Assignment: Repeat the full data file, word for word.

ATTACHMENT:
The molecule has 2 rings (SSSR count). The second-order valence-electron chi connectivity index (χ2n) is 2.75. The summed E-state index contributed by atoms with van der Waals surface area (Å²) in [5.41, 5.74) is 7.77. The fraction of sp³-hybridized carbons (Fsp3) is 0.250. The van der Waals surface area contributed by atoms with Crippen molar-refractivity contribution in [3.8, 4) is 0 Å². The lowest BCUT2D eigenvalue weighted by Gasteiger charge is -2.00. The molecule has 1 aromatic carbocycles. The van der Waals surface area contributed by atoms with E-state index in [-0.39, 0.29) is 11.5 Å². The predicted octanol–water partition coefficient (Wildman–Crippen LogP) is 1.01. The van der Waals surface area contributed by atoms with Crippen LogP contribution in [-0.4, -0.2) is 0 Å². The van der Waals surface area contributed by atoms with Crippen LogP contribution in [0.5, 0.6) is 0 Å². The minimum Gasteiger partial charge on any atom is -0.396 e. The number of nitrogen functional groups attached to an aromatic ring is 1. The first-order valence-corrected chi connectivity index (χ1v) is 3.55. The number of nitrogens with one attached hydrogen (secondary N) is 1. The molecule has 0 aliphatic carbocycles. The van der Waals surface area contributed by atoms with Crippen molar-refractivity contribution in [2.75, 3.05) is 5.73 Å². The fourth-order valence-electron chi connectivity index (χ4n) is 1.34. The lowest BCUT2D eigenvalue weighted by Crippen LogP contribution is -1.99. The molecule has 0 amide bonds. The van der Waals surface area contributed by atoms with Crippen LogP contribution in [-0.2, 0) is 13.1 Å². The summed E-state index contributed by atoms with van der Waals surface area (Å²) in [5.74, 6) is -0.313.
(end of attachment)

The molecule has 2 rings (SSSR count). The second-order valence-electron chi connectivity index (χ2n) is 2.75. The summed E-state index contributed by atoms with van der Waals surface area (Å²) in [5.41, 5.74) is 7.77. The fraction of sp³-hybridized carbons (Fsp3) is 0.250. The van der Waals surface area contributed by atoms with Crippen molar-refractivity contribution in [3.8, 4) is 0 Å². The lowest BCUT2D eigenvalue weighted by Gasteiger charge is -2.00. The molecule has 1 aromatic carbocycles. The van der Waals surface area contributed by atoms with E-state index in [-0.39, 0.29) is 11.5 Å². The predicted octanol–water partition coefficient (Wildman–Crippen LogP) is 1.01. The van der Waals surface area contributed by atoms with Crippen LogP contribution in [-0.4, -0.2) is 0 Å². The van der Waals surface area contributed by atoms with Crippen LogP contribution in [0.5, 0.6) is 0 Å². The minimum Gasteiger partial charge on any atom is -0.396 e. The number of nitrogen functional groups attached to an aromatic ring is 1. The first-order valence-corrected chi connectivity index (χ1v) is 3.55. The number of nitrogens with one attached hydrogen (secondary N) is 1. The molecule has 0 aliphatic carbocycles. The van der Waals surface area contributed by atoms with Crippen molar-refractivity contribution in [2.75, 3.05) is 5.73 Å². The fourth-order valence-electron chi connectivity index (χ4n) is 1.34. The lowest BCUT2D eigenvalue weighted by Crippen LogP contribution is -1.99. The molecule has 0 amide bonds. The van der Waals surface area contributed by atoms with Crippen LogP contribution in [-0.2, 0) is 13.1 Å². The summed E-state index contributed by atoms with van der Waals surface area (Å²) in [5.74, 6) is -0.313.